Do you ever think about how your dog learns some things quickly, and others not? How the heck did he nearly instantly learn the sound of the cabinet door that holds the dog biscuits? How come he doesn’t use that same “intelligence” to learn to come when called? It’s very simple. It all boils down to consequences—good ones and bad ones. Put another way: What’s in it for your dog?
Your dog’s every waking moment is filled with potential learning. As a puppy explores his environment—as he sniffs, scratches, tastes and feels—he’s learning. Experiences are filed in categories such as “Feels good . . . do it again.” Or “Tastes nasty . . . avoid that!” Positive outcomes will be repeated, while those that have an undesirable consequence probably won’t be.
How quickly your dog learns from an experience depends on the impact of the consequence of that experience. Consider this: When you open a bag of potato chips, how many times did it take for your dog to learn that the crinkly sound of cellophane means “come?”
Let’s briefly explore good and bad consequences, and using them to speed learning.
What motivates your dog? What makes him want to perform a task, respond to a command, or make an effort? What is the canine equivalent of a winning lottery ticket?
Dog rewards fall into six general categories:
- Food (necessary for life itself),
- Attention (including petting, praise, and laughter),
- Games (interactive),
- Toys and possessions (chew toys and other solitary endeavors),
- Expressing instincts (digging, herding, rolling, playing with other dogs, and the like.).
- Freedom (a powerful motivator) like getting out of a crate
Psychologist Edward Thorndike (1874-1949) studied behavior in animals and found that behaviors resulting in a satisfying consequence tend to be repeated while those that produce unsatisfying, annoying or unpleasant consequences tend not to be repeated. Called “Thorndike’s Law of Effect,” when a behavior is reinforced by something satisfying, that behavior is likely to be repeated. In other words, rewards motivate and speed learning.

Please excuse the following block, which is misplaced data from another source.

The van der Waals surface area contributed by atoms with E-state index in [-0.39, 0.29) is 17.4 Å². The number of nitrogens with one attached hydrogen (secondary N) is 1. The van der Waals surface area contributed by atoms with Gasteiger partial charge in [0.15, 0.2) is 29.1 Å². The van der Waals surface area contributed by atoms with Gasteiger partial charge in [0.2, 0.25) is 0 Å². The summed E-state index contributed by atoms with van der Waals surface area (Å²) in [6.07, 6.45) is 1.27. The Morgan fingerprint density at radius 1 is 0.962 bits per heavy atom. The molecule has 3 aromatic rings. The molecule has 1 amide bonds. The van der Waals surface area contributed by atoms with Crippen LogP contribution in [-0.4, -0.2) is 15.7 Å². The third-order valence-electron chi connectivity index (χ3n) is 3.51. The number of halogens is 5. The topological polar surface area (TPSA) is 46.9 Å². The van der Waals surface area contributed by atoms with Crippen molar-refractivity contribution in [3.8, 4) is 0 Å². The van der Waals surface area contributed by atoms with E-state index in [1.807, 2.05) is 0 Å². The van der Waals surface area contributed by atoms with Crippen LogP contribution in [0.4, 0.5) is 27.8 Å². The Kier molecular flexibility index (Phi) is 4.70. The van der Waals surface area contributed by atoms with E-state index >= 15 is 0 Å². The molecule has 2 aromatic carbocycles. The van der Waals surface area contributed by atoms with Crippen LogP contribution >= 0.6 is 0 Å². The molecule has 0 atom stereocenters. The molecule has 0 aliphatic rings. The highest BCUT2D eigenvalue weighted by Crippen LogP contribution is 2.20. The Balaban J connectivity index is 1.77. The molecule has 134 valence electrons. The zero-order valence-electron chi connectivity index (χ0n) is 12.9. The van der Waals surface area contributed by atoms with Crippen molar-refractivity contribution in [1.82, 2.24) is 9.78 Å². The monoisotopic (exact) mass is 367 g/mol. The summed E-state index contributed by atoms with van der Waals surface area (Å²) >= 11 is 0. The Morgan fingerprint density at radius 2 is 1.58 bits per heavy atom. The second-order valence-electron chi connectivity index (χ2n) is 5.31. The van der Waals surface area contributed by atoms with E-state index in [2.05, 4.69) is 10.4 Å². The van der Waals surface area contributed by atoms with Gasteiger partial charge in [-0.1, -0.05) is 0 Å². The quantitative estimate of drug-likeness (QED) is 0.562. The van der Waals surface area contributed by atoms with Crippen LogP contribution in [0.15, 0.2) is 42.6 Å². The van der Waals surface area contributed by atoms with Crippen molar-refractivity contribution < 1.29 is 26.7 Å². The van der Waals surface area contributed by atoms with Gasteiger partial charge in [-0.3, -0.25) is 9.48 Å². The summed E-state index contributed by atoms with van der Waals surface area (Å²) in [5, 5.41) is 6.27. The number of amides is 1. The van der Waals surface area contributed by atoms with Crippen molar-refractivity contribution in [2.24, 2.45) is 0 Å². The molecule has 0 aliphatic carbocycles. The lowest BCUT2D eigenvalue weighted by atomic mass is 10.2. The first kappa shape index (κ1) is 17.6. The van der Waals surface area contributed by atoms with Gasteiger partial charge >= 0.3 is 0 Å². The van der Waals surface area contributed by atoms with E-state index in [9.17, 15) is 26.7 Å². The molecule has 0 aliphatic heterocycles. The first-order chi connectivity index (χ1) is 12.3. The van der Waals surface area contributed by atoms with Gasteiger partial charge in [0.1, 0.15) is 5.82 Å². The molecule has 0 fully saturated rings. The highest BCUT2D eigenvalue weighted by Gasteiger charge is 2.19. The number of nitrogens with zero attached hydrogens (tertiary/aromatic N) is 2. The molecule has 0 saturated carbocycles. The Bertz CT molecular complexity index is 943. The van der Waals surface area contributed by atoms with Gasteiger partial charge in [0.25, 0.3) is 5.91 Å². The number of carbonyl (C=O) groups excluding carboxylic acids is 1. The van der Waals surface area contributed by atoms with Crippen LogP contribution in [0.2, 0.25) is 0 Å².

You may be thinking, “This is all well and good, but what does it have to do with getting the @%!#$* dog to stop jumping on the kids?” Simple. One of your jobs as your dog’s companion and trainer is to select and control rewards that motivate and enthuse as well as to recognize an inherent reward in a behavior we don’t like.
Here’s a common (and obvious) example: When your dog steals food from the trash or off the table, he’s receiving a reward—and a good one at that. Oh, I know, you didn’t “reward” him. Reinforcement doesn’t have to come from you for the consequence of his behavior is rewarding to your dog. Rewards can come from the dog’s own actions. Eating tasty food—even “garbage”—is certainly rewarding to a dog. Your anger at your dog for being in the trash or stealing food doesn’t override the payoff for having done it. So when your dog repeatedly does something you dislike, figure out what he’s getting out of it.
Some people want their dogs to work solely for praise. Certainly praise is a reward, and we use it. But in the great cosmos of praise versus prime rib, praise comes in a distant second. Think about this: When your boss commends you for a job well done, you feel good, don’t you? Compare that pat on the back to how you would feel if instead of praise you got a huge bonus and an all-expenses paid vacation. Hmmm . . . let’s see . . . an “attaboy” versus . . . two-weeks in Hawaii . . .